Barack Obama speaks to media during trip to Israel in July
JERUSALEM – Hamas held a meeting in the Gaza Strip several months ago with aides to President-elect Barack Obama, but the terror group was asked to keep the contacts secret until after last week's elections, according to a senior Hamas official.
Ahmed Yousef, Hamas' chief political adviser in Gaza, told the leading Al-Hayat Arabic-language newspaper Hamas has maintained regular communication with Obama aides that even continued during the past week.
"We were in contact with a number of Obama's aides through the Internet, and later met with some of them in Gaza, but they advised us not to come out with any statements, as they may have a negative effect on his election campaign and be used by Republican candidate John McCain (to attack Obama)," Yousuf told Al-Hayat.
Yousuf said Hamas' contact with Obama's advisers was ongoing, adding that relations were maintained after Obama's electoral victory last Tuesday.
Yousef could not be reached by WND for immediate comment. It wasn't clear which Obama aides Hamas is claiming to have met in Gaza. Obama's transition team did not immediately respond to a WND e-mail and phone message requesting comment.
Obama's senior foreign policy adviser, Denis McDonough, told the Jerusalem Post today, "This assertion is just plain false."
Yousef gave WND a series of recent interviews in which he praised Obama as the leading candidate. Last week, he called Obama's win a "historic victory" for the world and told WND that Hamas was sending a letter of congratulation to the president-elect.
Six months ago, Robert Malley, a Mideast expert described as an ancillary adviser to Obama, resigned amid a report in a London newspaper that he had contact with Hamas. According to some media reports, Malley is again representing Obama's positions in meetings in Egypt and Syria, although it wasn't immediately clear whether he was acting independently. FrontPageMagazine.com claims Malley was dispatched by Obama.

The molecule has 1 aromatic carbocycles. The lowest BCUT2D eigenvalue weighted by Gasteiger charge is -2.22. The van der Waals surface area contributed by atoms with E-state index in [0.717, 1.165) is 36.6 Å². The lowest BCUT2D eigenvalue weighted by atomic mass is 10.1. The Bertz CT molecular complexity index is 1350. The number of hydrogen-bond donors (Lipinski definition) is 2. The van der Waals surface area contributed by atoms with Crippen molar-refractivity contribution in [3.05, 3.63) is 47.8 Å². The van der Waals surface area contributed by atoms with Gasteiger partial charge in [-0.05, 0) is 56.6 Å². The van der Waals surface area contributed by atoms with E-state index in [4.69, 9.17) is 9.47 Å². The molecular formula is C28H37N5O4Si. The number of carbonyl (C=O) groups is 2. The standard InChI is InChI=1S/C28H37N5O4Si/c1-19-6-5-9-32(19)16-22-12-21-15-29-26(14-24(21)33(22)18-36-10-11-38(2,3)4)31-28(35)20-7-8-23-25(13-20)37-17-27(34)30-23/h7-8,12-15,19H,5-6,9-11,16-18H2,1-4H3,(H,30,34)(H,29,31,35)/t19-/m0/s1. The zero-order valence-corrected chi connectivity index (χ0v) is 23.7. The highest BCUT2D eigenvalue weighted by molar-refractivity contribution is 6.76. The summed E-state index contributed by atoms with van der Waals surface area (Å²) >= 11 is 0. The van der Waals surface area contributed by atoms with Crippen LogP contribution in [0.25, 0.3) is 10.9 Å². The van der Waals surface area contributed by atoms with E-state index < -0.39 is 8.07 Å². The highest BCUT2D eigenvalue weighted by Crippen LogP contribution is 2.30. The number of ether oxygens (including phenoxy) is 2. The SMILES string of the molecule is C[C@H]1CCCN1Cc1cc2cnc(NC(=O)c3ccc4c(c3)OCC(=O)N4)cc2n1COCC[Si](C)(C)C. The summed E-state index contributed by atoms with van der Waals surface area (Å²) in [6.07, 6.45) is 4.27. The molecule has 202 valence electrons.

Hamas is responsible for scores of suicide bombings, rocket attacks, shootings and cross-border raids. Its official charter calls for the murder of Jews and destruction of Israel. Just today, Hamas members took responsibility for launching dozens of rockets from Gaza aimed at Jewish civilian population centers.
Last week, Yousef told WND of Obama's win: "This is a historic day, a turning point. I think this is the very first time in history that one country's election concerned everyone everywhere all over [the] world. Everybody is looking forward to Obama's change, for a change in the U.S. policy, particularly in the Israeli-Palestinian equation, which is the mother of all conflicts."
Yousef said he believes an Obama administration will be more willing to engage in dialogue with Hamas.
He said Obama's job will be to "restore America's dignity in the world and put an end to the wars in the region."
Yousef took the occasion to blast the policies of President Bush, commenting he hopes "that after January the Bush administration will not be heard from again."
"We are sick of wars and conflict," the Hamas official said.
Yousef seemed aware his comments may generate some negative publicity for Obama, but he said he feels it important to "reach out and to express our thoughts and engage."
"I praised him six months ago, some people tried to use that against him. But I knew he would win. Like everyone else, we expected this important victory," he said.
Yousef was referring to an interview he gave to WND and WABC Radio in April in which he praised Obama and then found his comments had fueled a firestorm of accusations in the presidential campaign.
In April, Yousef stated he hoped Obama would become president, comparing the Illinois senator to President John F. Kennedy.
"We like Mr. Obama, and we hope that he will win the election," Yousef told WND at the time.
"I hope Mr. Obama and the Democrats will change the political discourse. ... I do believe [Obama] is like John Kennedy, a great man with a great principle. And he has a vision to change America to make it in a position to lead the world community, but not with humiliation and arrogance," Yousef said.
Sen. John McCain repeatedly used Yousef's remarks to criticize Obama's judgment foreign policy.
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